Booking through your accommodation may allow you to avail of partnerships between the companies. This was the case with my hostel and Soviet wonders. I received a slightly reduce price and could pay through my reception which was great and saved me a bit of time.
This is perfect for those who are not in a rush and have days to spare. As there is quite a bit to do in Kyiv also.
Finally walking around Kyiv, you are sure to find several tour operators.
Chernobyl tour safety
Once you stick to the rules set aside by your guides, Chernobyl is perfectly safe. Most of the public spaces were decontaminated after the incident including the roads and buildings of Pripyat. Although they contain trace levels of radiation it is not enough to make you sick.
There are also several checkpoints, radiation stations and instruments used by staff throughout the site to check the level of radiation from your visit. So don’t worry you won’t start to glow in the dark.
Most of the potential danger from your Chernobyl tour will come in the form of the buildings you enter. They are old, collapsing and waterlogged so should you enter just watch your step. A rusty radioactive nail is not something you want to be standing on.
But the guides know where to take you and where is safe so your Chernobyl tour safety is always paramount.
My thoughts on the Chernobyl tour
I think any visitor to Kyiv should take some time to visit Chernobyl. There is nowhere else like it in the world and it will continue to have a huge impact on Ukraine and the world in a larger sense for many years to come.
Learning about the history of the plant and its effect on the USSR is also incredible. It also gives you a feel of how life was in the former Soviet Union. It is hard to find somewhere so unique and preserved by history.
For those with no interest in history, the crumbling buildings and lack of human disturbance on the area provide for some great photography sessions so there is always that.
In summary, a totally unique time capsule of the Soviet Union it was something I enjoyed.
Things to see and do in Kiev
While my focus for visiting Kyiv was to do a Chernobyl tour, I also had the opportunity to visit some other sites around the city that are definitely worth checking out.
- The Iron Maiden and military museums: One of the most prominent sites in the city is the huge iron maiden statue which overlooks Kyiv. Built during the Soviet period the shield still bears the hammer and sickle Sigle. There are also quite a few museums dedicated to Ukraine’s armed forces ranging from WW1 to recent day conflicts with Russia.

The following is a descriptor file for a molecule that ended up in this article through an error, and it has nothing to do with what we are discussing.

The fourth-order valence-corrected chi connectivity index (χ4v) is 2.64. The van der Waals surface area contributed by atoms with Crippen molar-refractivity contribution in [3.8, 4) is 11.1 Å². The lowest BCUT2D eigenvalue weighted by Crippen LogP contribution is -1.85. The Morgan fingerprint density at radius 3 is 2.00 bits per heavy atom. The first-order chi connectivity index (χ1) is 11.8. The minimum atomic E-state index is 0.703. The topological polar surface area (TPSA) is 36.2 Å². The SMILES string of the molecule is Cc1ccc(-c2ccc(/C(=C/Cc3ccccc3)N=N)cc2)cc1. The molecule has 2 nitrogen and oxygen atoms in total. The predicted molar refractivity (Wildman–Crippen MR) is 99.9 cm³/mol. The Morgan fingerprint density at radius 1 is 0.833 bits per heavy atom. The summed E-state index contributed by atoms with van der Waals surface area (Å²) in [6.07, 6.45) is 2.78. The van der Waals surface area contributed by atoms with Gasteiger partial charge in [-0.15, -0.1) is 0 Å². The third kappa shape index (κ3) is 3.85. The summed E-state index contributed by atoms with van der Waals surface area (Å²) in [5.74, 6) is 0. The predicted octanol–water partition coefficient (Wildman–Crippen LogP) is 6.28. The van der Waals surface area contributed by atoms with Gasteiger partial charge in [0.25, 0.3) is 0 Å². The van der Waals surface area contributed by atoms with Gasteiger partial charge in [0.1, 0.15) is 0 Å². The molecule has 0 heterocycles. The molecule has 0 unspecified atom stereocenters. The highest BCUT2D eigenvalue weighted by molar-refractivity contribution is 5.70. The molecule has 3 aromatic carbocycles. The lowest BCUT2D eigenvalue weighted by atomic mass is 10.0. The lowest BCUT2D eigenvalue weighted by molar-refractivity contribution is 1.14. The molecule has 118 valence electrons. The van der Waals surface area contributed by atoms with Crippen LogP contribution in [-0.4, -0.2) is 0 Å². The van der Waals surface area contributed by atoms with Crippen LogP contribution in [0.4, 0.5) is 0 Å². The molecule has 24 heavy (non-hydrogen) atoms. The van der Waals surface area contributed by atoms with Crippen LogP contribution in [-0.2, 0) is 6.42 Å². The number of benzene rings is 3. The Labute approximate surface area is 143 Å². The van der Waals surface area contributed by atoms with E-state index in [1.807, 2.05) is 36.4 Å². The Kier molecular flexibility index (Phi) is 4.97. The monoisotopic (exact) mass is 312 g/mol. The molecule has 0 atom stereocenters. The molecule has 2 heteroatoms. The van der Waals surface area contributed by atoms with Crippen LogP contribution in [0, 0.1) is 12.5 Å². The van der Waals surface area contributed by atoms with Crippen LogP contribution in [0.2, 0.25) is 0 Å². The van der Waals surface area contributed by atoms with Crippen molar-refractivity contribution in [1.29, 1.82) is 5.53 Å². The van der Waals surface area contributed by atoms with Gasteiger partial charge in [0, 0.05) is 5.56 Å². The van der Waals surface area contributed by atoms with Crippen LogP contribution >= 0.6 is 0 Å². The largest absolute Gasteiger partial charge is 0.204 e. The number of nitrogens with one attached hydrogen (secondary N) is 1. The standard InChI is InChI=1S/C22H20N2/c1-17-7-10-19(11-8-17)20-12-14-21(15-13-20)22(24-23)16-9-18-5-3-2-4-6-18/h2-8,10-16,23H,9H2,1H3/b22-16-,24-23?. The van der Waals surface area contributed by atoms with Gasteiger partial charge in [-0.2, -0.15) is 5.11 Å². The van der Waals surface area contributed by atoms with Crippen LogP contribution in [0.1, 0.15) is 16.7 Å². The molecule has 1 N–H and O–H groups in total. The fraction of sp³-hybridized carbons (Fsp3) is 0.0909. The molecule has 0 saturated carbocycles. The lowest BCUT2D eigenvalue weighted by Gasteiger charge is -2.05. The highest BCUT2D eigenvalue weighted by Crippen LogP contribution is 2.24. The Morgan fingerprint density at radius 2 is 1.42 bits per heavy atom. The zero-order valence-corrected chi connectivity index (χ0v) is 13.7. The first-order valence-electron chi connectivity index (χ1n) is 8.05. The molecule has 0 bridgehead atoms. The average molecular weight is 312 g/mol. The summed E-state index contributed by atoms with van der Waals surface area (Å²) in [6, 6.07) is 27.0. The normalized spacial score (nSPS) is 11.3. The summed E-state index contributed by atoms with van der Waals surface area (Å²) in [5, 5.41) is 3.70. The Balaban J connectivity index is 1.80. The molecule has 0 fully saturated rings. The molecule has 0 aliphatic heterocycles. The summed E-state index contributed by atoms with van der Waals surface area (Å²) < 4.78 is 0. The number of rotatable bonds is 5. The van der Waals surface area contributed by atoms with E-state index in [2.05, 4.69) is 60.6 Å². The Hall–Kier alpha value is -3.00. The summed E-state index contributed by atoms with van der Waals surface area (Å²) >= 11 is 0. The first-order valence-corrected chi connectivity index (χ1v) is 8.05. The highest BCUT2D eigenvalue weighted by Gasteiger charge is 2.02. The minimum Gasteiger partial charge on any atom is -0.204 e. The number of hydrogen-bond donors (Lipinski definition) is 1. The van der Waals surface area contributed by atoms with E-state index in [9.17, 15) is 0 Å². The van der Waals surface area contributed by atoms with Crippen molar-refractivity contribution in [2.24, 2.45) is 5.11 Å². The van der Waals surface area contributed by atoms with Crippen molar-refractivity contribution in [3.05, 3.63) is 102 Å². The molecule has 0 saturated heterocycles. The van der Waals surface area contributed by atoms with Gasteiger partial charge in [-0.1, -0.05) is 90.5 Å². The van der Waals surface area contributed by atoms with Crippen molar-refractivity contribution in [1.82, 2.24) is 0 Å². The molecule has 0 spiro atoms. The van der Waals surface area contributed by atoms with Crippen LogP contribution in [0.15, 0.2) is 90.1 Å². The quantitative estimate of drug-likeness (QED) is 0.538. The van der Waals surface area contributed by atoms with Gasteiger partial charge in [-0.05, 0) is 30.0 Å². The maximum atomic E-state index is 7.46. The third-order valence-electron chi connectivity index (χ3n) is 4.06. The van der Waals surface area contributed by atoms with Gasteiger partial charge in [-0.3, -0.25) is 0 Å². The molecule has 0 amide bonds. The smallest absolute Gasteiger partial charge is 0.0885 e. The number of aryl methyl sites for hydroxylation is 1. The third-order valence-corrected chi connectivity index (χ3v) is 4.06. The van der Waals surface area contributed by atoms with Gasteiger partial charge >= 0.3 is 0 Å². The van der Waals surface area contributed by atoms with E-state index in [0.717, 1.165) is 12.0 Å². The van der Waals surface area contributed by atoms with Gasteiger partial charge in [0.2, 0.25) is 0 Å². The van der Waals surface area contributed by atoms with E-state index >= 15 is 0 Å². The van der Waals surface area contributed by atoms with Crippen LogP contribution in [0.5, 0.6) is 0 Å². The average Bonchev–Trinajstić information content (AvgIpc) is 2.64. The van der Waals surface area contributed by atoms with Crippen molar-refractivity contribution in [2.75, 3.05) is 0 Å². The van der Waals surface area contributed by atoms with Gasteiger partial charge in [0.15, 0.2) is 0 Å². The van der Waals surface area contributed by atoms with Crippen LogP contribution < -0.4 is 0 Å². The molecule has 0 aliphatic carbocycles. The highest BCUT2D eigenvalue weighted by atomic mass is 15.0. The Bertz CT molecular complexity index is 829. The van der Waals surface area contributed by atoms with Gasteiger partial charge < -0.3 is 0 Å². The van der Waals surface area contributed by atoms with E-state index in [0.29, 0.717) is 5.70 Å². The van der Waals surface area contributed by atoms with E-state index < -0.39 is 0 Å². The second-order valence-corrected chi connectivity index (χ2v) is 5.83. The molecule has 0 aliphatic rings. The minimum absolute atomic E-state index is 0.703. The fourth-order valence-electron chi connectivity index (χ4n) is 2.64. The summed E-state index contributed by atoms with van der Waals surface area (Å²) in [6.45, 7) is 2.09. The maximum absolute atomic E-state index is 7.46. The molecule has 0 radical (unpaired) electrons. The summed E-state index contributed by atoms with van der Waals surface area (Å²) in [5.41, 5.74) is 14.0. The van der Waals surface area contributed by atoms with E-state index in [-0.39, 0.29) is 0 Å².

- Taste some Borsch: A staple dish in this part of Europe borsch soup can come in green and red. The red is more popular and arguably tastier. Most local restaurants will have it on the menu.
- Go to a rave: Something I was disappointed about not experiencing was the nightlife in Kyiv, both the weather and trepidation about going solo meant I missed the underground scene which is prevalent in the city. I will return to discover the rave scene another time
- Maidan Nezalezhnosti: Home to some of the grandest buildings in Kyiv and the central location for the 2014 revolution. Independence square is a great place to walk around during the day or night. You can learn about the revolution from several plaques that adorn the steps of the square.
- St. Michael church: Probably the most beautifully decorated orthodox church I have come across; the church is just a short walk from independence square and worth a visit. The fluorescent blue exterior and beautifully crafted interior are amazing and great for those interested in photography or art.
Where should I stay in Kyiv?
Kyiv is a strange place when it comes to hostels. I stayed in a few and while some were ok, many probably shouldn’t be classed as hostels.
There are quite a few with long term residents who I guess who find the hostels cheaper. This makes interacting with guests quite difficult. But if you are happy to do thigs solo for a few days then here are a few suggestions.
- Z-hostel: This is definitely a long term kind of place all the guest were Russian and/or Ukrainian so I had zero interactions with anyone during my stay. It is located very close to the central train station which meant jumping on the metro and trains throughout Ukraine was quite easy.
- Kyiv central station hostel: This is not actually located close to the central station; however, it is a very nice backpacker hostel with good vibes and cool people whom you can go exploring the city with. I enjoyed my stay here and they have some special deals for soviet tours and Chernobyl tours.
- Dream hostel: I didn’t stay here, although I know a few who did. It is part of a chain so definitely loses some of its characters. People I know who stayed there enjoyed their time and found people to go exploring with so that’s the most important things.
If you can I would suggest reading the reviews of each place to decide where to stay. There are quite a few horror stories, none of which I had thankfully.